Breaking Stories

Biden will meet with more than a dozen key Democrats as his economic agenda hangs in the balance

U.S. President Joe Biden speaks outside the White House with Sen. Kyrsten Sinema (D-AZ), Sen. Joe Manchin (D-WV), Sen. Mark Warner (D-VA).

Kevin Dietsch | Getty Images

WASHINGTON – After weeks of rising tensions among congressional Democrats, President Joe Biden is stepping in Wednesday to personally attempt to resolve divisions that are threatening to tear the Democratic caucus apart and tank the president’s first-term domestic agenda.

Biden is hosting key members of at least four warring factions of Democrats in Congress on Wednesday afternoon: Moderates in the House, progressives in the House, moderates in the Senate and progressives in the Senate.

Biden’s goal is to broker a compromise between the different groups, and to find common ground on a $1 trillion infrastructure bill and a $3 trillion-plus climate and social safety net bill.

These delicate intra-party negotiations are taking place against the backdrop of two more looming, but unrelated deadlines: A Sept. 30 deadline to fund the government or risk a shutdown, and a likely mid-October deadline to raise the debt-ceiling or risk the United States defaulting on its sovereign debt.

Each of these issues, the debt ceiling and the annual government funding bill, has traditionally required high-wire negotiations of its between Congress and the White House. But neither of them will be Biden’s priority on Wednesday.

While the specifics change hour-by-hour, at the heart of the tension within the Democratic caucuses is that House moderates don’t want to vote for a huge green energy and education bill until their priority – a bipartisan infrastructure bill – passes the House first.

But House progressives don’t want to vote in favor of the bipartisan infrastructure bill until their top priority, the social safety net legislation, passes the Senate.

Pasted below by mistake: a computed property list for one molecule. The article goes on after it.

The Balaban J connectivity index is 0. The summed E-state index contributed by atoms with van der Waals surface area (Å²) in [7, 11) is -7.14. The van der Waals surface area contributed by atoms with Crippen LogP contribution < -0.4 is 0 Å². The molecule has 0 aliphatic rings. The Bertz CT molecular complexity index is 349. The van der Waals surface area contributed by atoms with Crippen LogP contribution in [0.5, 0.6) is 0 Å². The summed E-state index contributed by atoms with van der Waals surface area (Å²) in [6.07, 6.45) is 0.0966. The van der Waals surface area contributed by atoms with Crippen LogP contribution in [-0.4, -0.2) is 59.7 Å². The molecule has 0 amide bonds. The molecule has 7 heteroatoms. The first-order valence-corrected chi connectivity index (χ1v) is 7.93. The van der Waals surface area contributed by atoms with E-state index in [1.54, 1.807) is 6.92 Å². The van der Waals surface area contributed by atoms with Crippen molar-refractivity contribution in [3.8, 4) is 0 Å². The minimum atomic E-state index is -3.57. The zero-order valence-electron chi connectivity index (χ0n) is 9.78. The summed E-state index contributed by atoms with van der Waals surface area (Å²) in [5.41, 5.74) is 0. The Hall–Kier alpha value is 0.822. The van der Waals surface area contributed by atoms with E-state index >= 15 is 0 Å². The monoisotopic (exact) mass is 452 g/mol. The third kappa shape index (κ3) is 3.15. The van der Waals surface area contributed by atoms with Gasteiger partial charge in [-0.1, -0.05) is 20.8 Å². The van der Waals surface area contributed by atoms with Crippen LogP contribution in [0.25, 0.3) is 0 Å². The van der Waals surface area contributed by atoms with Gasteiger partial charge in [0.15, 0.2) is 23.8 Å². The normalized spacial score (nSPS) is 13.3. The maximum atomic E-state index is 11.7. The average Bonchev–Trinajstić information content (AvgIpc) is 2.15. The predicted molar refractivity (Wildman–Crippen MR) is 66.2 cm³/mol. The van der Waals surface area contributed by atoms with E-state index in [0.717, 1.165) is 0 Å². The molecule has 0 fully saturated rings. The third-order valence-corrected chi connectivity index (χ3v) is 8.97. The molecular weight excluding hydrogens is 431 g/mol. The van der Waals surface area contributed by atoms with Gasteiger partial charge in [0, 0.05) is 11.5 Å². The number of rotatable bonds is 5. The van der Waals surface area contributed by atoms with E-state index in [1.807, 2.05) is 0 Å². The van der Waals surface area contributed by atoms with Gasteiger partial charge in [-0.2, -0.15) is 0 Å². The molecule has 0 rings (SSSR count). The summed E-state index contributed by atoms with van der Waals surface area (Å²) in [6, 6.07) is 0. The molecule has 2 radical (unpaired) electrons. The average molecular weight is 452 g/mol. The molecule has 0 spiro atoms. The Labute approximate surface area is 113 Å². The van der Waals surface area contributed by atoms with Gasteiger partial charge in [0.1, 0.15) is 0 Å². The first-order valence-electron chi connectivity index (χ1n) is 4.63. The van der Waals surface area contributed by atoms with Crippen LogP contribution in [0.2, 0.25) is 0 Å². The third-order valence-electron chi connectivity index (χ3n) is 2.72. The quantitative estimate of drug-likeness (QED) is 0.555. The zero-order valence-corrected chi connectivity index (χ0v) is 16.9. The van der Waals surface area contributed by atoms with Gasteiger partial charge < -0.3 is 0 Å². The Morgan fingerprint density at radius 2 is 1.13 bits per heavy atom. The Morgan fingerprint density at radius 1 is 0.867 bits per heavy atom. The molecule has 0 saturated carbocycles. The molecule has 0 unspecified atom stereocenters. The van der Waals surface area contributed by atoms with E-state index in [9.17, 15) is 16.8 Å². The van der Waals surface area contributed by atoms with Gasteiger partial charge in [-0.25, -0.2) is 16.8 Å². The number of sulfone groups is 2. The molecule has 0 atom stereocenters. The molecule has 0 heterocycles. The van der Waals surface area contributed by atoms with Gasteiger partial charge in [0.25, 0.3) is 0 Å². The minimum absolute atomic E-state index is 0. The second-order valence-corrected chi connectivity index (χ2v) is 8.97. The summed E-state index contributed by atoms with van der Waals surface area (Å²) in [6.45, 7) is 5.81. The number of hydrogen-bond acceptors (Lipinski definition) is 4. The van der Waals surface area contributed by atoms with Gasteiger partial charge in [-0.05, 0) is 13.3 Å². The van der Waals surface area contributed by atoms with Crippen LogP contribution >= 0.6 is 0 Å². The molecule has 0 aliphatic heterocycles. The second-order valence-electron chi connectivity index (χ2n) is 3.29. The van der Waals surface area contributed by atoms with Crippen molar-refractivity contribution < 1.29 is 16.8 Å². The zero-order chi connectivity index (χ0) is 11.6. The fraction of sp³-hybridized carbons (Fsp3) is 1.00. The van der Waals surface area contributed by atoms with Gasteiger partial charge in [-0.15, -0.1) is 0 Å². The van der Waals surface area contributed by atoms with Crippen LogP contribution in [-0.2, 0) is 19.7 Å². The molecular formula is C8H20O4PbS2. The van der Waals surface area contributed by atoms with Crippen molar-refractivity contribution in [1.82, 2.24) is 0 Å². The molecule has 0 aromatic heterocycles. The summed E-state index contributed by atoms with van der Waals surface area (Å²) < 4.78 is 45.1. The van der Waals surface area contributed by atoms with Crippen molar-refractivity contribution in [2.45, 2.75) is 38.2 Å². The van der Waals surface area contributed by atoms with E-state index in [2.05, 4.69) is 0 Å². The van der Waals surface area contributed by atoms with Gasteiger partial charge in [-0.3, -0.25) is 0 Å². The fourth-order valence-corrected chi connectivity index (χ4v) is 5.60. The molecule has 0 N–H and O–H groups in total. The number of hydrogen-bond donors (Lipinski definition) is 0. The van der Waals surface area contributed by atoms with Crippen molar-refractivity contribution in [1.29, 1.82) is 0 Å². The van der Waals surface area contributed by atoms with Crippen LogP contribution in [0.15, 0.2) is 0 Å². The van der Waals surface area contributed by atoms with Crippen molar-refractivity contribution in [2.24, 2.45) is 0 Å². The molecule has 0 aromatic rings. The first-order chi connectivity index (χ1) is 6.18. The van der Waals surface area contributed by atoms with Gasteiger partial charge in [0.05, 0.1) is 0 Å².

The schedule of Biden’s meetings on Wednesday is also relevant. Biden will be meeting with moderate Democrats first, and then progressives later on in the day.

This suggests that moderates will get a chance to explain to Biden what their red lines are. And then after that, Biden will work with progressives to determine what other ways they might incorporate progressive priorities into the huge bills, such that enough progressives can come to see the bills as a victory for their priorities.

It also signals that the progressives, who outnumber moderates in the House, will get the last word.

Starting at 2:00 p.m. ET, the president will huddle with Senate Majority Leader Chuck Schumer, D-N.Y., and House Speaker Nancy Pelosi, D-Calif.

Pelosi’s meeting with Biden comes as she decides whether to uphold a pledge to centrists to hold a vote on the infrastructure bill on Monday, Sept. 27.

House progressives have threatened to sink that vote if the Senate doesn’t pass their social safety net and climate policy bill by Monday.

But given the complicated rules governing a big social safety net bill (which needs to be written in the style of a budget bill), Senate Democrats see no way that they could finish crafting the bill and vote on it before Monday.